b Turkey provided arms support to rebels since 2011 & since Aug. 2016 fought alongside the TFSA in the Aleppo governorate vs. the SDF, ISIL & Syrian gov.
c Sep.–Nov. 2016: U.S. fought with the TFSA in Aleppo governorate solely against ISIL.[107][108] In 2017–18, the U.S. purposely attacked the Syrian gov. 10 times, while in Sep. 2016 it accidentally hit a Syrian base, killing ≥100 SAA soldiers. Syria maintains this was intentional.[109]
d Predecessors of HTS (al-Nusra Front) & ISIL (ISI) were allied al-Qaeda branches until April 2013. Al-Nusra Front rejected an ISI-proposed merger into ISIL & al-Qaeda cut all affiliation with ISIL in Feb. 2014.
e Syrian Liberation Front & Tahrir al-Sham's predecessor, al-Nusra Front, were allied under the Army of Conquest from March 2015 to January 2017, later the SLF joined the National Front for Liberation.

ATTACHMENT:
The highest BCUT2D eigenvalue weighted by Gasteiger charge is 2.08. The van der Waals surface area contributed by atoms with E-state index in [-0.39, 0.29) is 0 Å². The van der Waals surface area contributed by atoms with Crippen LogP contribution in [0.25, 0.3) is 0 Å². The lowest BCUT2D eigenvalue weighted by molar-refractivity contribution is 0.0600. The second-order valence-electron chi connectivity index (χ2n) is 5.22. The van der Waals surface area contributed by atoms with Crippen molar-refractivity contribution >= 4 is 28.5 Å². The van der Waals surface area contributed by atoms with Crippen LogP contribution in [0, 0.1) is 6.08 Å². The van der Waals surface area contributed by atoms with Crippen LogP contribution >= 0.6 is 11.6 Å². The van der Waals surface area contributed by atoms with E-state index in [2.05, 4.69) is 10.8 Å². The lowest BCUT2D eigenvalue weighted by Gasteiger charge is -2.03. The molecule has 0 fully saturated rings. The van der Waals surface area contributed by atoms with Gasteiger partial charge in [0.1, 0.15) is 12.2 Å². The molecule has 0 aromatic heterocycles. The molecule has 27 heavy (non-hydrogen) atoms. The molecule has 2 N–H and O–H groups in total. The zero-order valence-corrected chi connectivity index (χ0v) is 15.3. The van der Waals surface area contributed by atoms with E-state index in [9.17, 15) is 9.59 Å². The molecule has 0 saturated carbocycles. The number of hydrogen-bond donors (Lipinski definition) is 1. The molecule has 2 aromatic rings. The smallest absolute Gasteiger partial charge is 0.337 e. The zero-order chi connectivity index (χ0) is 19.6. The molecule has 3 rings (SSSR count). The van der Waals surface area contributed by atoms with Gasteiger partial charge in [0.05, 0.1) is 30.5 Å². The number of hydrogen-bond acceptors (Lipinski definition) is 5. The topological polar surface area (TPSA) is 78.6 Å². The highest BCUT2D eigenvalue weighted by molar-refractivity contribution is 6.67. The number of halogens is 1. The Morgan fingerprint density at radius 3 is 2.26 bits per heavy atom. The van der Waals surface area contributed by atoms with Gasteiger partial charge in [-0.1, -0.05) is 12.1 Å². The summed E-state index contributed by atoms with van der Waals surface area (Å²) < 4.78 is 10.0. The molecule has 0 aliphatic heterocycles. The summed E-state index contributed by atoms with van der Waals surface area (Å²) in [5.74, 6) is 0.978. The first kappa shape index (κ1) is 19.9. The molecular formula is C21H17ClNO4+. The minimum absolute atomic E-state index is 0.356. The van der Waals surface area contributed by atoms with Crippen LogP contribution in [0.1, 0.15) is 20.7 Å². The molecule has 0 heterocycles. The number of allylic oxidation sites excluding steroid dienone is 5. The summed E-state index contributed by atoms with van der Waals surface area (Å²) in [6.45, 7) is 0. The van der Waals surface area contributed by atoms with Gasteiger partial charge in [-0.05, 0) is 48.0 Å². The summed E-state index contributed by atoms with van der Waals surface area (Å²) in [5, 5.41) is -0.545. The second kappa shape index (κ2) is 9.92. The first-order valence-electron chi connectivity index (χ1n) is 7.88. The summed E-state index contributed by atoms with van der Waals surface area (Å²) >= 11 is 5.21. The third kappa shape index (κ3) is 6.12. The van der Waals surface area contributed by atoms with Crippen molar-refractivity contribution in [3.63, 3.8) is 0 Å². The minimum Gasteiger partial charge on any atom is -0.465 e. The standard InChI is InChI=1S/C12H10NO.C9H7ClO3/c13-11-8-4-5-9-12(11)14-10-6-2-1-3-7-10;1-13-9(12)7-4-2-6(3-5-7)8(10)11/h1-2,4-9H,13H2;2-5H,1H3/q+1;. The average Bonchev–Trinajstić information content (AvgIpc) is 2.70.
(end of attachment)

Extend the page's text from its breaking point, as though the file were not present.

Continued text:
f Number includes Kurdish & ISIL fighters, whose deaths are also listed in their separate columns.[110][25]

g Iraq's involvement in Syria is limited to airstrikes against ISIL & are coordinated with the Syrian gov.[1]

The unrest in Syria, part of a wider wave of the 2011 Arab Spring protests, grew out of discontent with the Syrian government and escalated to an armed conflict after protests calling for Assad's removal were violently suppressed.[112][113] The war, which began on 15 March with major unrest in Damascus and Aleppo,[114] is being fought by several factions: The Syrian government's Armed Forces and its international allies, a loose alliance of majorly Sunni opposition rebel groups (including the Free Syrian Army), Salafi jihadist groups (including al-Nusra Front), the mixed Kurdish-Arab Syrian Democratic Forces (SDF), and the Islamic State of Iraq and the Levant (ISIL), with a number of countries in the region and beyond being either directly involved or providing support to one or another faction (Iran, Russia, Turkey, the United States, as well as others).